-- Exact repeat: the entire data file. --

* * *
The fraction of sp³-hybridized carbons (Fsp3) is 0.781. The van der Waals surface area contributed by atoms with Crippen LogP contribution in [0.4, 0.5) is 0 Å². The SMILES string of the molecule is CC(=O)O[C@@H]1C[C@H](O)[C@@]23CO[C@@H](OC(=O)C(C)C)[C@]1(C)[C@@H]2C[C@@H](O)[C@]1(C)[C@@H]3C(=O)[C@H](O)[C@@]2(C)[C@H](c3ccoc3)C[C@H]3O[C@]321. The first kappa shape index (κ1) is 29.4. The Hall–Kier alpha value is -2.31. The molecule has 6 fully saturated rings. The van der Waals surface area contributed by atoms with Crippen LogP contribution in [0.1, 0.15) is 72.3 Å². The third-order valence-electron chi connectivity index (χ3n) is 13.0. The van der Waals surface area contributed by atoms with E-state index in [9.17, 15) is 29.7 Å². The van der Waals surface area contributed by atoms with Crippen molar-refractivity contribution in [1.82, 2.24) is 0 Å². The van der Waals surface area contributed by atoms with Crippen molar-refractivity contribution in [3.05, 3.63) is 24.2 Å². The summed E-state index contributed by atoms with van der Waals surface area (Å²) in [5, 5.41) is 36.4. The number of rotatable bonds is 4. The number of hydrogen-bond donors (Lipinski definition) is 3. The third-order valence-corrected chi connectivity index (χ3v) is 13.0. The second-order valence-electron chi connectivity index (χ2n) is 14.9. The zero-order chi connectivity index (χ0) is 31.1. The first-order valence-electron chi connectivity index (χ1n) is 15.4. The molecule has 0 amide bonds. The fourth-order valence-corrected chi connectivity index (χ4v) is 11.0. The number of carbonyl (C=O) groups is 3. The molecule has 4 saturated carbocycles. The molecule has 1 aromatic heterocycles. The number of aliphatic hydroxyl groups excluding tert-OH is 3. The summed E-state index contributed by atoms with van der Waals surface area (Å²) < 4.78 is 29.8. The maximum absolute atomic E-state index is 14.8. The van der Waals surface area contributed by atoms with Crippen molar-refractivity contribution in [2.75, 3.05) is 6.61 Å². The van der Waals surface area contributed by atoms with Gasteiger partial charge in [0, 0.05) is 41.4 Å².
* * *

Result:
The fraction of sp³-hybridized carbons (Fsp3) is 0.781. The van der Waals surface area contributed by atoms with Crippen LogP contribution in [0.4, 0.5) is 0 Å². The SMILES string of the molecule is CC(=O)O[C@@H]1C[C@H](O)[C@@]23CO[C@@H](OC(=O)C(C)C)[C@]1(C)[C@@H]2C[C@@H](O)[C@]1(C)[C@@H]3C(=O)[C@H](O)[C@@]2(C)[C@H](c3ccoc3)C[C@H]3O[C@]321. The first kappa shape index (κ1) is 29.4. The Hall–Kier alpha value is -2.31. The molecule has 6 fully saturated rings. The van der Waals surface area contributed by atoms with Crippen LogP contribution in [0.1, 0.15) is 72.3 Å². The third-order valence-electron chi connectivity index (χ3n) is 13.0. The van der Waals surface area contributed by atoms with E-state index in [9.17, 15) is 29.7 Å². The van der Waals surface area contributed by atoms with Crippen molar-refractivity contribution in [1.82, 2.24) is 0 Å². The van der Waals surface area contributed by atoms with Crippen molar-refractivity contribution in [3.05, 3.63) is 24.2 Å². The summed E-state index contributed by atoms with van der Waals surface area (Å²) in [5, 5.41) is 36.4. The number of rotatable bonds is 4. The number of hydrogen-bond donors (Lipinski definition) is 3. The third-order valence-corrected chi connectivity index (χ3v) is 13.0. The second-order valence-electron chi connectivity index (χ2n) is 14.9. The zero-order chi connectivity index (χ0) is 31.1. The first-order valence-electron chi connectivity index (χ1n) is 15.4. The molecule has 0 amide bonds. The fourth-order valence-corrected chi connectivity index (χ4v) is 11.0. The number of carbonyl (C=O) groups is 3. The molecule has 4 saturated carbocycles. The molecule has 1 aromatic heterocycles. The number of aliphatic hydroxyl groups excluding tert-OH is 3. The summed E-state index contributed by atoms with van der Waals surface area (Å²) < 4.78 is 29.8. The maximum absolute atomic E-state index is 14.8. The van der Waals surface area contributed by atoms with Crippen molar-refractivity contribution in [2.75, 3.05) is 6.61 Å². The van der Waals surface area contributed by atoms with Gasteiger partial charge in [0, 0.05) is 41.4 Å².